In some cases, particularly in arid regions where rivers carry water from snow or glacial melt upstream, the river recharges the aquifer, resulting in a cross-section that looks like this:
Regardless of the topographical features, however, the key point is that groundwater flows in the direction of the lowest hydraulic head. Hydrologists determine the hydraulic head at a given point in an aquifer by digging wells (or taking measurements from existing wells): the elevation of the water in the well (above sea level) is the hydraulic head. From there, they can calculate flow direction.
Understanding the hydraulic head in terms of the water table only works for unconfined or surficial aquifers that do not have a confining bed over them, but never fear—the hydraulic head rule works for confined aquifers as well, and hydrologists perform the measurements in much the same way.
The only tricky part is that because confined aquifers are buried under sometimes 100s of feet of rock and water, the water in the aquifer may be under pressure. So, when a well borehole punctures through that confining bed, the water in the well may rise above the top of the aquifer; this is called an artesian well. In some cases, the aquifer is under enough pressure that water will jet above the surface of the ground; this is called a flowing artesian well.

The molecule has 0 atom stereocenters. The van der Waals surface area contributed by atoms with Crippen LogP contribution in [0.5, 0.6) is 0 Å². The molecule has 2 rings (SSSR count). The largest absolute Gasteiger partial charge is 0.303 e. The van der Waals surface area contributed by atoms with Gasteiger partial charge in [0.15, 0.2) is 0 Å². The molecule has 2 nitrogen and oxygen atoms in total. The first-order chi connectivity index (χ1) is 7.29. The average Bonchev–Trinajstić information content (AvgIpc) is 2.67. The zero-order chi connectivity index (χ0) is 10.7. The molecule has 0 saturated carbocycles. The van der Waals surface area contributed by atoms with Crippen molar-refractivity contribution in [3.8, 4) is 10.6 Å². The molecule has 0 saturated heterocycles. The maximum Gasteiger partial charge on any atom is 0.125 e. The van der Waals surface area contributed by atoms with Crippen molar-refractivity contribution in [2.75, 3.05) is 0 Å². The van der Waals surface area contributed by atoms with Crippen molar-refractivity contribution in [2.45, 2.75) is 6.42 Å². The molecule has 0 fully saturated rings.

The process for determining flow direction is roughly the same, however. Based on the different elevations of the water in the wells, hydrologists map out a sort of imaginary water table above the surface of the aquifer called a potentiometric or piezometric surface. The shape of this piezometric surface provides the same visual that the water table does, though the piezometric surface is a measurement not of where groundwater is, but rather of how much pressure the groundwater is under. Groundwater will flow to the lowest point in the piezometric surface, which is the point of lowest pressure, or, more precisely, the point of lowest hydraulic head.
Why Does Flow Matter?